The paper is based on findings from a qualitative study of the Duke of Edinburgh’s Award (DofE) in the secure estate, drawing on focus groups with young people in young offenders institutions in England and Wales (pre and post implementation of the DoE programme) and qualitative interviews with staff delivering the Award within the establishments. In exploring participant perceptions of the DofE, the paper focuses on the way in which programme participation provided young people with new experiences, arguing that it offers them some insight into alternative ways of existence, other than crime. At the same time the programme was perceived by young people as instrumental to accessing this ‘existence’ and hence a possible route to realise their ambitions. Young people were acutely aware of having discredited identities as a function of their offending and the Award, by dint of attributes it was perceived to confer upon recipients, was understood as a way of repairing this damage and easing entry into, and acceptance by, mainstream society. Moreover, the skills and experiences imparted by the DofE were perceived as appropriate and useful for acquisition of social skills necessary to make this transition. The authors conclude that DoE programme may usefully form part of a broader offending prevention programme because, based on the findings of this study of young people in custody, it may appeal to young disadvantaged young people, disillusioned by main stream education and who may be on the cusp of offending.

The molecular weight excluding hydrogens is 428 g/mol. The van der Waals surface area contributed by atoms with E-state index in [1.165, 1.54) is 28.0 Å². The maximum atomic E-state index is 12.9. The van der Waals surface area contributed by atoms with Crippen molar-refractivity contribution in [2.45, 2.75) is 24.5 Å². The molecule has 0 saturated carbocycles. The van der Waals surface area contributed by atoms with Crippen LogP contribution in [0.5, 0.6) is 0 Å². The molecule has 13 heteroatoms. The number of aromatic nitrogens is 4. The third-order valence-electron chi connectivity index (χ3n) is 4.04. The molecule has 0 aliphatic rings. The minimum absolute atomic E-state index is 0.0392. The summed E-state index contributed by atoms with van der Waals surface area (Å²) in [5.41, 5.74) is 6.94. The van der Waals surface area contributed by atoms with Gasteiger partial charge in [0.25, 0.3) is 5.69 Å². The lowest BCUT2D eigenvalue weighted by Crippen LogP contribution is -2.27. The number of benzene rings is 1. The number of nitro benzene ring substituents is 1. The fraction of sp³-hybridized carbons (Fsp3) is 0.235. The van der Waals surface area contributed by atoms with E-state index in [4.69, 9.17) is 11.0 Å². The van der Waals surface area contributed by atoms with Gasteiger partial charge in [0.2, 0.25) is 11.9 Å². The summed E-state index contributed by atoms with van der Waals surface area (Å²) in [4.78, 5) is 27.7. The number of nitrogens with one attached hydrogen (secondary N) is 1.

Criminology and Criminal Justice | Social Work
Dubberley, S., & Parry, O. (2010) “Something We Don’t Normally Do”: A Qualitative Study of the Duke of Edinburgh’s Award in the Secure Estate’. Research, Policy and Planning: The Journal of the Social Service Research Group, 27(3), 151-162
Digital Commons Citation
Dubberley, Sarah and Parry, Odette, "“Something We Don’t Normally Do”: A Qualitative Study of the Duke of Edinburgh’s Award in the Secure Estate" (2010). Social Inclusion Research Unit. Paper 19.